< back to information centre home

Receptors Mode of Action

antagonismagonism 1. Protein Receptor Agonist: A protein receptor agonist is a molecule that binds to a specific receptor site on a cell surface or within a cell and activates the receptor, leading to a biological response. Agonists mimic the action of endogenous signaling molecules, such as hormones or neurotransmitters, and promote cellular responses by initiating downstream signaling pathways. This activation triggers a series of events that regulate various physiological processes within the body. Superagonists are an agonist whose efficacy exceeds that of the endogenous agonist1.

2. Protein Receptor Antagonist: A protein receptor antagonist is a molecule that binds to a specific receptor site without activating it, thereby blocking the receptor from being activated by agonists. Antagonists prevent the biological response that would normally occur upon receptor activation. They are often used as therapeutic agents to inhibit the effects of endogenous molecules or other agonists, making them valuable in the treatment of various diseases and conditions2.

3. Partial Agonist: A partial agonist is a molecule that binds to a receptor and activates it, but only partially induces the biological response compared to a full agonist. Partial agonists have both agonistic and antagonistic properties, as they can activate the receptor to a certain extent while also inhibiting the action of full agonists when present. The efficacy of partial agonists is lower than that of full agonists3.

4. Inverse Agonism: Inverse agonism is a pharmacological concept related to receptor activity, particularly in the context of G-protein coupled receptors (GPCRs). Inverse agonists are compounds that, when binding to a receptor, stabilize the inactive conformation of the receptor and reduce its basal or constitutive activity. Unlike neutral antagonists, which simply block the receptor without affecting its basal activity, inverse agonists actively reduce the receptor's signaling activity below the baseline level observed in the absence of any ligand4.

5. Biased Agonism: Biased agonism, also known as functional selectivity or ligand bias, is a phenomenon where a ligand (agonist or partial agonist) preferentially activates one signaling pathway downstream of a receptor over others. Different signaling pathways can be activated by the same receptor, leading to diverse physiological responses. Biased agonists selectively activate one pathway while having reduced or no activity on others. This concept has important implications for drug development, as it allows for the development of drugs that target specific therapeutic pathways while avoiding unwanted side effects5.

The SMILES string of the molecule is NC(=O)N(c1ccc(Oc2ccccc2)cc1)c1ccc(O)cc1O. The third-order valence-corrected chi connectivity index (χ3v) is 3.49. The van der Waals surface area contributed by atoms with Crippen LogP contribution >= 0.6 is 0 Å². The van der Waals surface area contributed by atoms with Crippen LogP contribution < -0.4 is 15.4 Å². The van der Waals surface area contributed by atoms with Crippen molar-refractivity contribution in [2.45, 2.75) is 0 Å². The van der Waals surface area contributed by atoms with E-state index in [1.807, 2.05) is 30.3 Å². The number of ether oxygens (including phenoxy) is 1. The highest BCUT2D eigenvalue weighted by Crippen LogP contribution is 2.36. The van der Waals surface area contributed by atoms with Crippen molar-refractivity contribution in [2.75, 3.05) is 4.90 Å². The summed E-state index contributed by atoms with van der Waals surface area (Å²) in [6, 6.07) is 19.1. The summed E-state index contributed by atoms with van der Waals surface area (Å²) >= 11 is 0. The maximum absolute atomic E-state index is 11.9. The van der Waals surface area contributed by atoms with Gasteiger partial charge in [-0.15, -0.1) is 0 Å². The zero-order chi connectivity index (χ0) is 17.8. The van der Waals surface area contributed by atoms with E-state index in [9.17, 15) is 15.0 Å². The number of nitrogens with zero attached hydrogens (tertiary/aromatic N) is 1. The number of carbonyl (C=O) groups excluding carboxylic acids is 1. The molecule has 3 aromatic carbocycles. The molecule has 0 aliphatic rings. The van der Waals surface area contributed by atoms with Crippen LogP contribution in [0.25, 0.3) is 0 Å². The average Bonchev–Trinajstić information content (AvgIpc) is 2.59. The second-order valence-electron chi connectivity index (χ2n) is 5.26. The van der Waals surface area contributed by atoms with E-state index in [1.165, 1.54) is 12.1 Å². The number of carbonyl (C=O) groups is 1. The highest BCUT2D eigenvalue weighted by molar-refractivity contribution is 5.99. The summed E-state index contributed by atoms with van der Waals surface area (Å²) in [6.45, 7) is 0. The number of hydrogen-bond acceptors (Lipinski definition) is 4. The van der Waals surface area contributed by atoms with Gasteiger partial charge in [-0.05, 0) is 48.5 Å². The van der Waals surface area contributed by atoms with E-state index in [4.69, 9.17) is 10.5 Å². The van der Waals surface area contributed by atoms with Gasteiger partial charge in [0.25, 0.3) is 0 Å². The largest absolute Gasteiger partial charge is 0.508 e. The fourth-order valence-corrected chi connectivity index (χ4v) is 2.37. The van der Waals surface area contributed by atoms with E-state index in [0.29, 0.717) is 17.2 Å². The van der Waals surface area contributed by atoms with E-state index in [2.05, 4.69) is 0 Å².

curves Figure 1: Expected target response.

6. Positive Allosteric Modulators (PAMs): Positive allosteric modulators (PAMs) are molecules that bind to a specific site on a receptor distinct from the active site (the orthosteric site) and enhance the receptor's response to its endogenous ligand (usually an agonist). Unlike agonists, PAMs do not activate the receptor directly. Instead, they potentiate the effect of the agonist by either increasing the affinity of the receptor for the agonist or stabilizing the active conformation of the receptor, making it more responsive to the agonist. Positive allosteric modulation allows for fine-tuning of receptor activity and can lead to more specific and safer drug effects6.

7. Negative Allosteric Modulators (NAMs): Negative allosteric modulators (NAMs) are molecules that bind to a specific site on a receptor and decrease the receptor's response to its endogenous ligand (usually an agonist) without directly activating the receptor. NAMs can reduce the affinity of the receptor for the agonist or stabilize the inactive conformation of the receptor, making it less responsive to the agonist. By inhibiting receptor activity, NAMs can counteract the effects of agonists and provide a way to regulate excessive signaling, which is often associated with diseases and disorders7.

Both positive and negative allosteric modulators offer opportunities for designing drugs with high specificity and reduced side effects, making them important targets in drug discovery and development efforts. pamnam


1 - Lefkowitz RJ. (2004). Historical review: A brief history and personal retrospective of seven-transmembrane receptors. Trends Pharmacol Sci, 25(8), 413-422. (DOI: 10.1016/j.tips.2004.06.006).

2 - Kenakin T. (2004). Principles: Receptor theory in pharmacology. Trends Pharmacol Sci, 25(4), 186-192. (DOI: 10.1016/j.tips.2004.02.012).

3 - Christopoulos A. (2002). Allosteric binding sites on cell-surface receptors: novel targets for drug discovery. Nat Rev Drug Discov, 1(3), 198-210. (DOI: 10.1038/nrd746).

4 - Kenakin T. (2019). The effective application of biased signaling to new drug discovery. Mol Pharmacol, 96(5), 598-608. (DOI: 10.1124/pr.118.016790).

5 - Kenakin T. (2011). Biased signalling and allosteric machines: new vistas and challenges for drug discovery. Br J Pharmacol, 165(6), 1659-1669. (DOI: 10.1111/j.1476-5381.2011.01749.x).

6 - Conn PJ, Christopoulos A, Lindsley CW. (2009). Allosteric modulators of GPCRs: a novel approach for the treatment of CNS disorders. Nat Rev Drug Discov, 8(1), 41-54. (DOI: 10.1038/nrd2760).

7 - Kruse AC, Weiss DR, Rossi M, et al. (2013). Muscarinic receptors as model targets and antitargets. Structure, 21(11), 1892-1904. (DOI: 10.1124/mol.113.087551).

8 - Remesic M, Hruby VJ, et al. (2017) Recent advances in the realm of allosteric modulators for opioid receptors for future therapeutics. ACS Chem Neurosci. Jun 21; 8(6): 1147–1158. (DOI: 10.1021/acschemneuro.7b00090).